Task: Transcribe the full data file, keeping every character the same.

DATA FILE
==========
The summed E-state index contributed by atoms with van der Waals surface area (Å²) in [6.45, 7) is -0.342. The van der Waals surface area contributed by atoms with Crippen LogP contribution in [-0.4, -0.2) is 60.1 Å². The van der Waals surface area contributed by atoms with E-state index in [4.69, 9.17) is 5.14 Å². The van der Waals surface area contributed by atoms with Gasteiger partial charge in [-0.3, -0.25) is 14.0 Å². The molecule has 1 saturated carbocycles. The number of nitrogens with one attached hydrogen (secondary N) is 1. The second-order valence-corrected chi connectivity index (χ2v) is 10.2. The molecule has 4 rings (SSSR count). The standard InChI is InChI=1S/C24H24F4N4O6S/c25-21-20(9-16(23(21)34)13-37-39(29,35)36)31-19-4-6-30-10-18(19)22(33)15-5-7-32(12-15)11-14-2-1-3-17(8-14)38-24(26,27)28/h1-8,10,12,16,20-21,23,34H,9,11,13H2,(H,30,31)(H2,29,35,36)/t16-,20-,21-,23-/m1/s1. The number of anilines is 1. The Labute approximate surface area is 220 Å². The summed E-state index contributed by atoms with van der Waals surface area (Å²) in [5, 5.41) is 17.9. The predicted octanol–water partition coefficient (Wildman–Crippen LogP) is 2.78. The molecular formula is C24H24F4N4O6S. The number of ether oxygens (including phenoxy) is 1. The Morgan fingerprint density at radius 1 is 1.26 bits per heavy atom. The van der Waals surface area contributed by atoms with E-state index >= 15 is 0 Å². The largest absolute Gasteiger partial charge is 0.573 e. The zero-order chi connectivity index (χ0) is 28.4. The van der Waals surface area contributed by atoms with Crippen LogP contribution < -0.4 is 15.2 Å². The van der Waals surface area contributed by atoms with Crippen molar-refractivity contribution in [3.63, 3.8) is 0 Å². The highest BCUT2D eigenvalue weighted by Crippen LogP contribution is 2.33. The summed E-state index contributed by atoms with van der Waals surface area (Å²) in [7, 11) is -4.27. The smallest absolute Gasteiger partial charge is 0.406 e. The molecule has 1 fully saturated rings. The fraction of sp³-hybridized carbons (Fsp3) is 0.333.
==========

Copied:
The summed E-state index contributed by atoms with van der Waals surface area (Å²) in [6.45, 7) is -0.342. The van der Waals surface area contributed by atoms with Crippen LogP contribution in [-0.4, -0.2) is 60.1 Å². The van der Waals surface area contributed by atoms with E-state index in [4.69, 9.17) is 5.14 Å². The van der Waals surface area contributed by atoms with Gasteiger partial charge in [-0.3, -0.25) is 14.0 Å². The molecule has 1 saturated carbocycles. The number of nitrogens with one attached hydrogen (secondary N) is 1. The second-order valence-corrected chi connectivity index (χ2v) is 10.2. The molecule has 4 rings (SSSR count). The standard InChI is InChI=1S/C24H24F4N4O6S/c25-21-20(9-16(23(21)34)13-37-39(29,35)36)31-19-4-6-30-10-18(19)22(33)15-5-7-32(12-15)11-14-2-1-3-17(8-14)38-24(26,27)28/h1-8,10,12,16,20-21,23,34H,9,11,13H2,(H,30,31)(H2,29,35,36)/t16-,20-,21-,23-/m1/s1. The number of anilines is 1. The Labute approximate surface area is 220 Å². The summed E-state index contributed by atoms with van der Waals surface area (Å²) in [5, 5.41) is 17.9. The predicted octanol–water partition coefficient (Wildman–Crippen LogP) is 2.78. The molecular formula is C24H24F4N4O6S. The number of ether oxygens (including phenoxy) is 1. The Morgan fingerprint density at radius 1 is 1.26 bits per heavy atom. The van der Waals surface area contributed by atoms with E-state index >= 15 is 0 Å². The largest absolute Gasteiger partial charge is 0.573 e. The zero-order chi connectivity index (χ0) is 28.4. The van der Waals surface area contributed by atoms with Crippen LogP contribution < -0.4 is 15.2 Å². The van der Waals surface area contributed by atoms with Crippen molar-refractivity contribution in [3.63, 3.8) is 0 Å². The highest BCUT2D eigenvalue weighted by Crippen LogP contribution is 2.33. The summed E-state index contributed by atoms with van der Waals surface area (Å²) in [7, 11) is -4.27. The smallest absolute Gasteiger partial charge is 0.406 e. The molecule has 1 fully saturated rings. The fraction of sp³-hybridized carbons (Fsp3) is 0.333.